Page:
At this point, whenever filmmaker John Carney puts out a new musically themed movie, you should just assume that an absolute delight is coming your way. He first came on to our radar with the Academy Award winning Once, before fading away for a bit until 2013’s delightful Oscar nominee Begin Again. Now, he’s once again the same kind of charming territory with Sing Street, which could easily see a tune of his nominated again. Carney is more or less a mainstay in Best Original Song, but this film continues to show that he’s just one of the most entertaining storytellers out there. The way he uses music to enhance the cinematic experience is just so pleasing, it thrills me to my core. Sing Street takes him back to his roots in a way, mixing the Irish setting of Once with the “let’s put on a show” mentality of Begin Again, while furthering his use of actors making music on the fly in the street. With an added bit of social commentary and a period setting, this represents something slightly new for Carney, though the themes aren’t too far removed from his other works. What really ties them all together is just how good they all are, plus of course the must own soundtracks. Sing Street is as strong as anything he’s done to date, and is one of the best things I’ve seen so far this year.
The movie is set in Dublin during the 1980’s and focuses on Conor (Ferdia Walsh-Peelo), a teen in a struggling family. Conor uses music as an escape from the fighting of his parents, something that older brother Brendan (Jack Reynor) has done in a much bigger way, essentially giving up on life in order to just become an expert on every new band that comes around. When his father Robert (Aidan Gillen) and mother Penny (Maria Doyle Kennedy) send him to a new school, the state run Christian Brothers institution located on Synge Street, Conor expects the worst, but lucks out with a new friend in Darren (Ben Carolan). Moreover, outside the school stands Raphina (Lucy Boynton), an older girl looking to model for a living and escape to London. Conor claims to have a band and wants her to be in one of their videos, so when she accepts, not only is he instantly smitten, he has to form a band. From there, Conor and Darren recruit members, the former writing songs with newcomer Eamon (Mark McKenna), while the latter produces the videos. Conor of course also grows closer with Raphina, though their problematic stations in life are never far from the equation, as is the prospect of getting out of Dodge and making it in London. Though it might sound stock at times, so did Carney’s other works, and this one overcomes that in the same ways. By the end, you’ll be thrilled and delighted by this tale, I can assure you.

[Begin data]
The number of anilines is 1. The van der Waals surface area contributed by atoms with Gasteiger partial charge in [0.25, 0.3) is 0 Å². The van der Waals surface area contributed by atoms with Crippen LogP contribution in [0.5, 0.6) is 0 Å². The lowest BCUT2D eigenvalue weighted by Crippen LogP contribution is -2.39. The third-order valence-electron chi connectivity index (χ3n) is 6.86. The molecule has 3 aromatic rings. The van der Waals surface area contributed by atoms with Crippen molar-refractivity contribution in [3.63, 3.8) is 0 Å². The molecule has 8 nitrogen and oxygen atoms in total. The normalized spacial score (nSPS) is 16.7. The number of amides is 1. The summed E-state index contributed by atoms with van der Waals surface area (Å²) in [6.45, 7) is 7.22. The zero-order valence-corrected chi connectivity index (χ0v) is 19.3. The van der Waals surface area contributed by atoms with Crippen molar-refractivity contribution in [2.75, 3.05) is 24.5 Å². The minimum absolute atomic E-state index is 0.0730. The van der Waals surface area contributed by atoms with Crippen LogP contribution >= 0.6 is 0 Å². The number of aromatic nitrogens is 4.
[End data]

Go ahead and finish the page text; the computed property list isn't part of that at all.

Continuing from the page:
If there’s one shortcoming here, it’s that the performances in Sing Street aren’t quite that noteworthy. Outside of the surprisingly charismatic Jack Reynor, in fact, no one really stands out. Ferdia Walsh-Peelo fits in well as a sort of standard 80’s coming of age story lead, though he doesn’t especially elevate the role. Likewise, supporting players like Lucy Boynton, Ben Carolan, and Mark McKenna have significant roles, but they don’t jump off the screen in any way. Aidan Gillen is underutilized, as is Maria Doyle Kennedy, while the rest of the cast includes Percy Chamburuka, Conor Hamilton, Ian Kenny, Karl Rice, Kelly Thornton, Lydia McGuinness, Don Wycherley, and more. Reynor fares the best of the cast, though I don’t meant to knock Boynton, Carolan, McKenna, or Walsh-Peelo. They’re fine, but had they been a bit more compelling, this could have been damn near a masterpiece.
Writer/director John Carney also wrote all of the songs here in Sing Street, though the likely to be hit track “Go Now” was co-written and performed by Adam Levine. Frankly, either that catchy tune or “The Riddle of the Model” is all but certain to be nominated by the Academy in Best Original Song, continuing a trend that started with Once winning for “Falling Slowly” and more recently included Begin Again scoring a citation for “Lost Stars”. Like with those flicks, Carney has a simple premise here that he executes nicely, both in terms of his writing and direction. The pacing here is fantastic though, as you barely notice 106 minutes pass by. His films always fly by, with this being no exception. The addition of some social commentary about how Catholic School treated boys in Dublin during that time is a bit new for Carney, and while it’s nothing we haven’t seen before in other movies, it enhances this screenplay a bit, so it’s welcome.
Perhaps I’m just a sucker for Carney’s musical projects, but Sing Street is just flat out terrific cinema. A charming delight, the songs will be stuck in your head and the entire film will stay with you long after the lights go up. Memorable movies can be hard to come by in the first part of the year, so something as good as this deserves to be substantially feted. Right now, this is one of my three favorite 2016 releases, and that’s saying something. We’ll see if it cracks my year end top ten list, but just know that this is a must see. Especially if you like what Carney brings to the table, Sing Street will be one of the more pleasurable experiences you’ve had in a theater in some time.
–Thoughts? Discuss in the comments!